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In the era of globalization, sharing of knowledge, information, and practices across cultural and national boundaries has been recognized as a key for handling the most critical problems. Consequently, the number of Transnational Knowledge Networks (TKNs) that aim to address critical global issues and problems continue to increase. As exchanging knowledge and information represent core components of these networks, this paper provides the foundations to study knowledge and information sharing in these emerging organizations. The paper starts by describing the structures, goals, and objectives of TKNs and presents a simplified conceptual model to demonstrate the main characteristics of these networks. Then, we review the pertinent egovernment literature and argue the need to include findings from two additional research areas, cross-boundary information sharing and knowledge transfer. The paper discusses the ways in which contributions from these areas can enhance our understanding of the complexity surrounding the exchange process in these networks. The paper concludes with a summary of the elements of complexity and an overview of future research to empirically test these concepts.

Government Information Quarterly, Volume 27, Issue 4, Pages 377-383., Oct 2010
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This paper is a conceptual and empirical exploration of the tensions inherent in the drive to increase openness and transparency in government by means of information access and dissemination. The idea that democratic governments should be open, accessible, and transparent to the governed is receiving renewed emphasis through the combination of government reform efforts and the emergence of advanced technology tools for information access. Although these initiatives are young, they already exhibit daunting complexity, with significant management, technology, and policy challenges. A variety of traditional and emerging information policy frameworks offer guidance, while diverse research perspectives highlight both challenges to and opportunities for promoting information-based transparency. Early experience with Data.gov, a central component of the U.S. Open Government Initiative, suggests that two fundamental information policy principles, stewardship and usefulness, can help guide and evaluate efforts to achieve information-based transparency.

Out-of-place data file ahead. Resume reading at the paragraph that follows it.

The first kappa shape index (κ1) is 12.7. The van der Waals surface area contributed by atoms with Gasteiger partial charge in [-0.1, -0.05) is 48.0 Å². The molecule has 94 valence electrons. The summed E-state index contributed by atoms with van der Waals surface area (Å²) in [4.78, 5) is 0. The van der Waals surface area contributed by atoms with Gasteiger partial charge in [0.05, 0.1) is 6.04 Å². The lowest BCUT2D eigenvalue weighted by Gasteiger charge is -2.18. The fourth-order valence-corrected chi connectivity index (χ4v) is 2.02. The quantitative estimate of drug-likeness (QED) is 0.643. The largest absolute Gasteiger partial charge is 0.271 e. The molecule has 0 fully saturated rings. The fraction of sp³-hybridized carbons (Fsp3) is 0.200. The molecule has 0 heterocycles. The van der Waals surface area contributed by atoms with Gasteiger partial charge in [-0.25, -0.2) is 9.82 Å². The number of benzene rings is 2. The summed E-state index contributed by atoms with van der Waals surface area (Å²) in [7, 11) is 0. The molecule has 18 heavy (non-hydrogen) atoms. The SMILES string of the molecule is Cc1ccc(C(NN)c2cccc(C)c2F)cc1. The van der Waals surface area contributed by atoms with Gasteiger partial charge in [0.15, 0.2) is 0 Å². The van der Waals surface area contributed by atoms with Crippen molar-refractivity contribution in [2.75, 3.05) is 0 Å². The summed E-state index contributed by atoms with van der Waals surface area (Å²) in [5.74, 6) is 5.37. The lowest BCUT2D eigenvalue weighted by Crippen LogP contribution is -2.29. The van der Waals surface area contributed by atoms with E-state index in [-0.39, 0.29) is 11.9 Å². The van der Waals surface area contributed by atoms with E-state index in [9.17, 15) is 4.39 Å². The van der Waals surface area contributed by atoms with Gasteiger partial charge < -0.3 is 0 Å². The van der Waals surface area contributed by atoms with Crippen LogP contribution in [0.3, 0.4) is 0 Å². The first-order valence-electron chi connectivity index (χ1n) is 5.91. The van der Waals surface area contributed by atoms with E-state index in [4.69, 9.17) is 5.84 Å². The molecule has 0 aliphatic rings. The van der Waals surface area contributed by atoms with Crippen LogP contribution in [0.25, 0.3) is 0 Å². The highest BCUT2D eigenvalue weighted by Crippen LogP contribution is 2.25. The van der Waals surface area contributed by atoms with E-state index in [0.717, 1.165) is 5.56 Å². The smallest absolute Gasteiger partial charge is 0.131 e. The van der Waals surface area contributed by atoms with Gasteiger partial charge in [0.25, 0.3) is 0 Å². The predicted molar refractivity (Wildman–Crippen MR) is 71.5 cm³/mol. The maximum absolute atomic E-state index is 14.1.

Electronic Government: Lecture Notes in Computer Science , M.A. Wimmer et al. (Eds.): , EGOV 2010, LNCS 6228, pp. 50–60, Aug 2010
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Information-based strategies to promote open government offer many opportunities to generate social and economic value through public use of government information. Public and political expectations for the success of these strategies are high but they confront the challenges of making government data “fit for use” by a variety of users outside the government. Research findings from a study of public use of land records demonstrates the inherent complexity of public use of government information, while research from information science, management information systems, and e-government offer perspectives on key factors associated with effective information use. The paper concludes with practical recommendations for information-based open government strategies as well as areas for future research.

(Forthcoming) Proceedings of the Eleventh Annual International Conference on Digital Government Research: (dg.o 2010), May 2010, pp.1-10
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The American Recovery and Reinvestment Act (2009) promised strict accounting of all funds spent and the publication of that information to the public in relative real-time. The federal requirements for reporting Recovery Act funds relied heavily on the ability of recipients, primarily state governments, to capture, manage, and deliver the data required. This paper presents the experience of one state agency, in particular how they leveraged the reporting mandate to improve real-time informational capability for transparency and openness. The case, together with insights from a Recovery Act Knowledge Network, provides five recommendations to guide decision makers who seek to increase the capability of government to use information to further transparency agendas.